"Saturated with the spirit of youth, and written in the happy vein characteristic of Mrs. Abbott's previous stories and which is endearing the author with her growing army of youthful readers."--Brooklyn Standard Union.
ry had led her new friend only a little way down the sharply-descending trail when suddenly the trees, which had crowded thickly on either side, opened on a clearing where roses and hollyhocks, phlox, sweet-william, petunias and great purple-hearted asters bloomed in riotous confusion along with gold-tasseled corn, squash, beets and beans. A vine-covered gateway led from this into the grassy stretch that surrounded the low-gabled house.
"Hey-o! Sweetheart!" called Jerry in a clear voice.
In answer came a chorus of joyful yelping. Around the corner dashed a Llewellyn setter and a wiry-haired terrier, tumbling over one another in their eagerness to reach their mistress; at the same moment a door leading from the house to the garden opened and a slender woman came out.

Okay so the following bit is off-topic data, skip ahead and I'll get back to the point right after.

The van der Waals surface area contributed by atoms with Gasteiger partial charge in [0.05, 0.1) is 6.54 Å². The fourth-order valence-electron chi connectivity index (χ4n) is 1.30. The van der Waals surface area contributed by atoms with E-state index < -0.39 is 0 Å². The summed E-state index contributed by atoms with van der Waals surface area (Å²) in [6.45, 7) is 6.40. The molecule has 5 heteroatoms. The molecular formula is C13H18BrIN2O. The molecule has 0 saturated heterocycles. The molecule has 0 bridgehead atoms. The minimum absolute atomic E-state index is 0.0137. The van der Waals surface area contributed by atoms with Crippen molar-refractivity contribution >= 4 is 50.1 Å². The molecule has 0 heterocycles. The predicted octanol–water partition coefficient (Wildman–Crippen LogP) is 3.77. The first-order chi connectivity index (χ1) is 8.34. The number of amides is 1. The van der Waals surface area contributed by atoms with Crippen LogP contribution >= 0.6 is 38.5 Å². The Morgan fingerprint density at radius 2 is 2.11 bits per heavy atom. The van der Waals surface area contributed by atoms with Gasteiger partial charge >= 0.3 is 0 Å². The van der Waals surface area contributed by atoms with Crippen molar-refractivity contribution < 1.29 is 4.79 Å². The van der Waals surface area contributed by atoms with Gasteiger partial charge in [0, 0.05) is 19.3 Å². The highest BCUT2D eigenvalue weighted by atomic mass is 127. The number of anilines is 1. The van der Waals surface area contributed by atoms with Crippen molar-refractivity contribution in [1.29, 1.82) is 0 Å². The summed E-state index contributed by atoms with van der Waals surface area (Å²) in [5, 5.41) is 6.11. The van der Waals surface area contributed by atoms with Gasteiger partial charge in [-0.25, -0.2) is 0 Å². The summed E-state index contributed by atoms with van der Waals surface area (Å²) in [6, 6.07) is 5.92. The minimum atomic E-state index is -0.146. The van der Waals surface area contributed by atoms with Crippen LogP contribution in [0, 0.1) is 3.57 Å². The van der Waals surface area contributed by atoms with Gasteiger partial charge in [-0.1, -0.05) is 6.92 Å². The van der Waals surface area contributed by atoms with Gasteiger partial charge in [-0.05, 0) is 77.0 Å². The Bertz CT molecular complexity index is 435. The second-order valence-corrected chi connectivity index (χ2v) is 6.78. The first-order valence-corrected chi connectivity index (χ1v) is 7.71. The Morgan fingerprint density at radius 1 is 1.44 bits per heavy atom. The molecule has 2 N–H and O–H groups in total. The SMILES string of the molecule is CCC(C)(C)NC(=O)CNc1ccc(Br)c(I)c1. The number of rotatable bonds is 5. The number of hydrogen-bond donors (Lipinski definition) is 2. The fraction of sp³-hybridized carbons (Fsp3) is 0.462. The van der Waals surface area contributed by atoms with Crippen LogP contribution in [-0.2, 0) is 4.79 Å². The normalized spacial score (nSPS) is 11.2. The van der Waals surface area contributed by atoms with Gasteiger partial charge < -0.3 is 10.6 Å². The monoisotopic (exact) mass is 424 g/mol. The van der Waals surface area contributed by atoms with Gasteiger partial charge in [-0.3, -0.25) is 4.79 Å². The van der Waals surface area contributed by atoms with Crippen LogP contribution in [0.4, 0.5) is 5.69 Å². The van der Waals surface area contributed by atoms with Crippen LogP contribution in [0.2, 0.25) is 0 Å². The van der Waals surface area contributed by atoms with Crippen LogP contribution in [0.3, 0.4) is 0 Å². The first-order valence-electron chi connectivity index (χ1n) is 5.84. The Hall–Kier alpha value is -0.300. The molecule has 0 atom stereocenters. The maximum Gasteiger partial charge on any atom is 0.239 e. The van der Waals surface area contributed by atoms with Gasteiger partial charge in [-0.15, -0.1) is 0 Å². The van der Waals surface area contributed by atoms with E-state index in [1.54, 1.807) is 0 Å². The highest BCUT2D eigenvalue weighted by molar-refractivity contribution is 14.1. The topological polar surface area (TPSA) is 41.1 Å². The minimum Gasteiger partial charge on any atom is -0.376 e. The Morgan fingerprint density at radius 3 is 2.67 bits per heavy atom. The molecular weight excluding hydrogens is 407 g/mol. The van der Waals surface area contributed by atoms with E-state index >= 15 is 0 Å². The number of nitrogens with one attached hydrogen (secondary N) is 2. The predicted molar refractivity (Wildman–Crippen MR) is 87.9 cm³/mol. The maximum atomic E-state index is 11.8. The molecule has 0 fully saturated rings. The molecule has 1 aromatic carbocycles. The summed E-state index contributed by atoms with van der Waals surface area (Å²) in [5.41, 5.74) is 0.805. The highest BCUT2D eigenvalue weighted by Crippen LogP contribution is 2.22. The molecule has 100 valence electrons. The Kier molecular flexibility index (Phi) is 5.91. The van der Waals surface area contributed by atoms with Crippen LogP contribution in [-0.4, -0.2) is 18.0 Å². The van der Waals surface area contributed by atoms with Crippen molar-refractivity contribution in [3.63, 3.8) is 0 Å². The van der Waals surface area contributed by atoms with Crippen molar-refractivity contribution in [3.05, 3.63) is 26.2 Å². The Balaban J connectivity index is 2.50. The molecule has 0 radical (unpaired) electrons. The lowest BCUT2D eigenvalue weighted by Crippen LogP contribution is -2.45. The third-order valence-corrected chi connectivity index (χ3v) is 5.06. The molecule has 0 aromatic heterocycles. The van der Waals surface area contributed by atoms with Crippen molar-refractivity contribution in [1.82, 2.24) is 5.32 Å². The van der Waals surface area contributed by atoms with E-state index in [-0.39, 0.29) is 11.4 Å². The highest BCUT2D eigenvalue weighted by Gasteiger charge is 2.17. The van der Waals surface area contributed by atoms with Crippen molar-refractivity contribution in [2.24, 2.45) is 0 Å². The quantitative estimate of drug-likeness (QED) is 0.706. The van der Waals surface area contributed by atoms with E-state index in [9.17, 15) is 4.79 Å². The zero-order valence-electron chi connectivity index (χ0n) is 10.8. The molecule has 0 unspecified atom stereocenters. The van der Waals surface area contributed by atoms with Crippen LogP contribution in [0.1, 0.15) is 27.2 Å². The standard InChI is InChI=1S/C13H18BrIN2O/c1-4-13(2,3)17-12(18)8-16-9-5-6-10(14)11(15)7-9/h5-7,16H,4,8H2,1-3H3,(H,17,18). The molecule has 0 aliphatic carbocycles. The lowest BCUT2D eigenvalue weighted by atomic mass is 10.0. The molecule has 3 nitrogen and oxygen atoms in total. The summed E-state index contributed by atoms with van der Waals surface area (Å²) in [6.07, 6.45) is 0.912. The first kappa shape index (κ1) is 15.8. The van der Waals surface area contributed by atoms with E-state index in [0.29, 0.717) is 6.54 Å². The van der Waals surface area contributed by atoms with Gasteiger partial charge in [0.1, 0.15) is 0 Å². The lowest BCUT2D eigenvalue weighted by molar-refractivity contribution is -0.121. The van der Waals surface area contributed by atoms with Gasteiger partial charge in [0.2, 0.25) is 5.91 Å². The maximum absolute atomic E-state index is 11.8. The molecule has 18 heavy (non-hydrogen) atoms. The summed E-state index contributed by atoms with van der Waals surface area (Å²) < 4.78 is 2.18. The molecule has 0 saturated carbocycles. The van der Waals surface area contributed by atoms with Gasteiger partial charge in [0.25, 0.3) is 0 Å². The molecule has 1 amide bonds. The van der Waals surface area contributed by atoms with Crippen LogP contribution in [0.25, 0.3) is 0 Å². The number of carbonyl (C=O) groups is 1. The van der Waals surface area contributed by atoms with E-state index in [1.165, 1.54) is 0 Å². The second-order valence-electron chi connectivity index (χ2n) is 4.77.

John Westley knew at a glance that she was Jerry's mother, for she had the same expression of sunniness on her lips; her hair, like Jerry's, looked as though it had been burnished by the sun though, unlike Jerry's cli
The story of a young girl reared in the mountains who comes to be schooled in the city has potential, but becomes full of moralizing. When first met, Jerry seems exceptional, an elfin creature with a rich fantasy life, yet on arriving at her new home she turns into a regular girl almost immediately -- a very good girl, of course -- but ordinary and somewhat dull. She has some lively schoolgirl adventures, though on the whole one is left with the idea that her life would have been much more interesting had she remained at home. The ending is predictable, too.